Indeed, there have been many reports of ‘couples’ who simply buy into the programme to collect the freebies, with the contrived marriages terminated soon after. “Some of the Islamic scholars we consulted told us that any person who allowed himself to be re-married to the same wife when his first marriage was intact would only succeed in violating the union. Therefore, we urge people to allow the fear of God to guide their way of life,” Sufi said while appealing to the conscience of prospective husbands and wives.

Now that we have been told the Mariga marriages will hold next week Fridayas scheduled because Sarkindaji has already paid for it, there are pertinent issues. The Speaker and his enablers seem to believe that marriage is a solution to the challenge faced by orphaned girls. Even if they are of the age where their consent is considered acceptable, who will protect them if their marriages are terminated at the whim of the men who marry them? Whatever happened to a formal education, the acquisition of skills, and livelihood support that can ensure these orphans are supported to earn a decent income? Not to mention the confidence, self-esteem, and agency to contribute to their communities and their families, when they eventually do marry men of their own choice.

The marriage scheme continues to raise fundamental questions. If the government supports a man or woman to marry as the answer to poverty, what happens after the knot is tied? Who is going to take care of the family? And when children come from such marriages, how do they go to school? What about their health and other social needs? What safeguards are entrenched in these government arranged unions to ensure that the marriage institution remains sacred, and the bedrock of the family and community?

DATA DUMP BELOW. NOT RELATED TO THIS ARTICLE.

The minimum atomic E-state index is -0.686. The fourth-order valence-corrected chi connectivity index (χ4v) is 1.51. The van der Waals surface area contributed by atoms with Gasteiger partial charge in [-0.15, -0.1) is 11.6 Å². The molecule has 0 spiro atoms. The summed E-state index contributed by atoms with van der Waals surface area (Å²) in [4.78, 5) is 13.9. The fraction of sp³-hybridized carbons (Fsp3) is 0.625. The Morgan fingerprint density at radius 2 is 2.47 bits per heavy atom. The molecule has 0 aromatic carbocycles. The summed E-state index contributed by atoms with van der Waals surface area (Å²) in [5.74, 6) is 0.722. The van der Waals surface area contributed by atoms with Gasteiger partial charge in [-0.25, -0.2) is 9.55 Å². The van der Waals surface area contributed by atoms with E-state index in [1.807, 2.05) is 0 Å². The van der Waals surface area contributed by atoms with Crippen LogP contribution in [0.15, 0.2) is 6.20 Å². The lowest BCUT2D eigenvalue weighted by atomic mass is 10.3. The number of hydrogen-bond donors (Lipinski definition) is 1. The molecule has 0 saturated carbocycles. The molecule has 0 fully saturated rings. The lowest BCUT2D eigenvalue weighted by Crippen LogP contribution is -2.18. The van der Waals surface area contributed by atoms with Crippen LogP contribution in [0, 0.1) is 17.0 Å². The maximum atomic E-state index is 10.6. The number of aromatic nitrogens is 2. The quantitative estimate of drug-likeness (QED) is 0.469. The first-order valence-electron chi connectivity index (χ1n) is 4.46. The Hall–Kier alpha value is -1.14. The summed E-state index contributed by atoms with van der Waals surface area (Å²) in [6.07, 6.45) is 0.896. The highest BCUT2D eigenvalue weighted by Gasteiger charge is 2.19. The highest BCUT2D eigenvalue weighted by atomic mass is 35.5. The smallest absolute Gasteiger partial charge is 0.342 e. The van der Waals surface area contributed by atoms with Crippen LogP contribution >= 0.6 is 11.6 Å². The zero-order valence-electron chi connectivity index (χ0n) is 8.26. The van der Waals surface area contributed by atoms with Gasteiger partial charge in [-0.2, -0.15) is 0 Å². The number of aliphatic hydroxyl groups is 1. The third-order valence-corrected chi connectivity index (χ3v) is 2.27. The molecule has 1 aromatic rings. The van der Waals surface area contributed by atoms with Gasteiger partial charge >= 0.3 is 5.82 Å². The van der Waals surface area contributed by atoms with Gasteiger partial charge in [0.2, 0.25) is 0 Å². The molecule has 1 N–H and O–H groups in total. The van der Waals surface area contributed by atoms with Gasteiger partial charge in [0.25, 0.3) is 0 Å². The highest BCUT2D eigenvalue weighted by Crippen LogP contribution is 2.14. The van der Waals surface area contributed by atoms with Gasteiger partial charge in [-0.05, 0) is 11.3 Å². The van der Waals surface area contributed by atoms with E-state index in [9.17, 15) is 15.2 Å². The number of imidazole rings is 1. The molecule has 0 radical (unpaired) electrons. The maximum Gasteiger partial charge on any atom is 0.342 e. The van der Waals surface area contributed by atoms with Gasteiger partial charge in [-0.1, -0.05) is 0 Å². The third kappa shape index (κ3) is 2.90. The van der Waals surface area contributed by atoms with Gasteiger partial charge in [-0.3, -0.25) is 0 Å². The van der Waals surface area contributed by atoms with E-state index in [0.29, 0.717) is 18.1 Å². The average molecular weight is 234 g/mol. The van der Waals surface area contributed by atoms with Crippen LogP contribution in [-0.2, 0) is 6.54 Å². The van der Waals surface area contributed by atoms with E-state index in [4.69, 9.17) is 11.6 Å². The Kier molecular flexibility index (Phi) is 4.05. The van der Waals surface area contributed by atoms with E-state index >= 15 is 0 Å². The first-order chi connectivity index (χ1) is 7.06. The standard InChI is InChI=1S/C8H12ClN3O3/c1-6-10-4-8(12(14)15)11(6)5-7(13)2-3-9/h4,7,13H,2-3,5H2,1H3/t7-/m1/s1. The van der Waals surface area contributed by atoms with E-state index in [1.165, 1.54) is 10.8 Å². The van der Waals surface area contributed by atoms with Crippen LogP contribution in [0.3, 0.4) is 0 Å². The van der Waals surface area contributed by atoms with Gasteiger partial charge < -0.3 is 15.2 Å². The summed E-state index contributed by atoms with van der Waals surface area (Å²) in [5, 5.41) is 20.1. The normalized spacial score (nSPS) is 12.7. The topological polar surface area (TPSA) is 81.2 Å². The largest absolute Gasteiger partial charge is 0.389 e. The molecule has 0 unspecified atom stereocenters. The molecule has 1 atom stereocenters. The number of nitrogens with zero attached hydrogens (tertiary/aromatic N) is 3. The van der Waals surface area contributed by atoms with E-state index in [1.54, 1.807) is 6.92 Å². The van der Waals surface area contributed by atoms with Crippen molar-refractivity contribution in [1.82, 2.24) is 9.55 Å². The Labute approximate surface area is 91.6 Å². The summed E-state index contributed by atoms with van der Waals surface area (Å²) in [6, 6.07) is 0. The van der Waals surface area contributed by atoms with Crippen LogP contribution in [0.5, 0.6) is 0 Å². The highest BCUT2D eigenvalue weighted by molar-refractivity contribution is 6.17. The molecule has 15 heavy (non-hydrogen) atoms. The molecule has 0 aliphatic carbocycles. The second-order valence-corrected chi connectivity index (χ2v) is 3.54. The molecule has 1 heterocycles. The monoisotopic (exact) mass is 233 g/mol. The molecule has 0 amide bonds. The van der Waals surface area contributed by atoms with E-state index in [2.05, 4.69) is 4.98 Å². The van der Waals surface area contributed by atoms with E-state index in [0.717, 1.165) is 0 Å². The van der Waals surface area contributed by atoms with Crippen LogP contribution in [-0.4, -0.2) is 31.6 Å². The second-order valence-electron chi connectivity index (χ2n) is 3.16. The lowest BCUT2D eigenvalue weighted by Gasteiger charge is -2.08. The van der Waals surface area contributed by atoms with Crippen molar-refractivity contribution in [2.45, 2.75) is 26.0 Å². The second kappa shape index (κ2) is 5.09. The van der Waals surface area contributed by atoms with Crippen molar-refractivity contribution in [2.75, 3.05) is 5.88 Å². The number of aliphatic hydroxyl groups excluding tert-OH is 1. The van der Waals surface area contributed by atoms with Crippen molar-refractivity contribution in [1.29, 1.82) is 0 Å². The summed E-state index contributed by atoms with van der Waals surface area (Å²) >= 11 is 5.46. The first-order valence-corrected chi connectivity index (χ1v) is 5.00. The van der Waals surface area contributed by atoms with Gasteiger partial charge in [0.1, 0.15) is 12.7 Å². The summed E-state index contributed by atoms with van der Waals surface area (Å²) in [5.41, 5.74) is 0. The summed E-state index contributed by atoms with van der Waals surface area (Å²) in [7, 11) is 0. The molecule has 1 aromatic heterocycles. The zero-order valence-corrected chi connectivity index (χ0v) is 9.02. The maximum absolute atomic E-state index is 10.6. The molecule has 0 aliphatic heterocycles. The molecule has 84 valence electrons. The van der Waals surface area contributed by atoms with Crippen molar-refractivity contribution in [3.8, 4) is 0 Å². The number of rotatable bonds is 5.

The greater concern is that we seem to be perpetuating intergenerational poverty in Nigeria. While announcing the suspension of his Mariga marriages on Tuesday although with a caveat that the decision was left for traditional and religious leaders in the area, Sarkindaji chided Kennedy-Ohanenye for obstructing his ‘constituency project’. But he overstated his case by asking her to visit the Internally Displaced Persons (IDPs) camps in Niger State to understand the challenges faced by young girls and their families. It may have been unintended but Sarkindaji has raised another problem that is also tied to the crisis of our irresponsible procreation. 

Last Sunday, Vanguard newspaper did a detailed report on the situation in Benue State described as “the hub of the IDPs in the country” with as many as 17 camps housing over 1.5 million people. “Given the dire conditions in the camps, the IDPs are faced with the challenges of inadequate food and drug supply, including insufficient sleeping spaces and other challenges that make life unbearable for them,” the report stated. “But amid these challenges, one notable issue in the camps is the high rate of new childbirths being recorded…Strange as it may sound the reality is that newborn babies are recorded in the camps in high numbers despite the living conditions of the IDPs.”

The development has necessitated an outcry from the Executive Secretary of the Benue State Primary Health Care Board, Mrs. Grace Wende, who is concerned about the “very high level of fertility and childbirth within these camps” despite their advocacy on the issue. “Today alone we noticed that there are 200 new births per month. It is quite high, and the government needs to do something about it,” said Wende who broke down the situation: “The 200 births I am talking about are just in Ortese IDP Camp. I am not talking about any other. 200 babies delivered in one camp in one month is huge. And we have not gotten the situation in other camps. Our findings indicate that the women there are helpless. Some women are remarrying within the camp, their husbands are not there; the husbands are also remarrying elsewhere. They are also sort of negotiating sex with women within the camp. Those are things that require that we intensify our advocacy and decision-making within the camps.”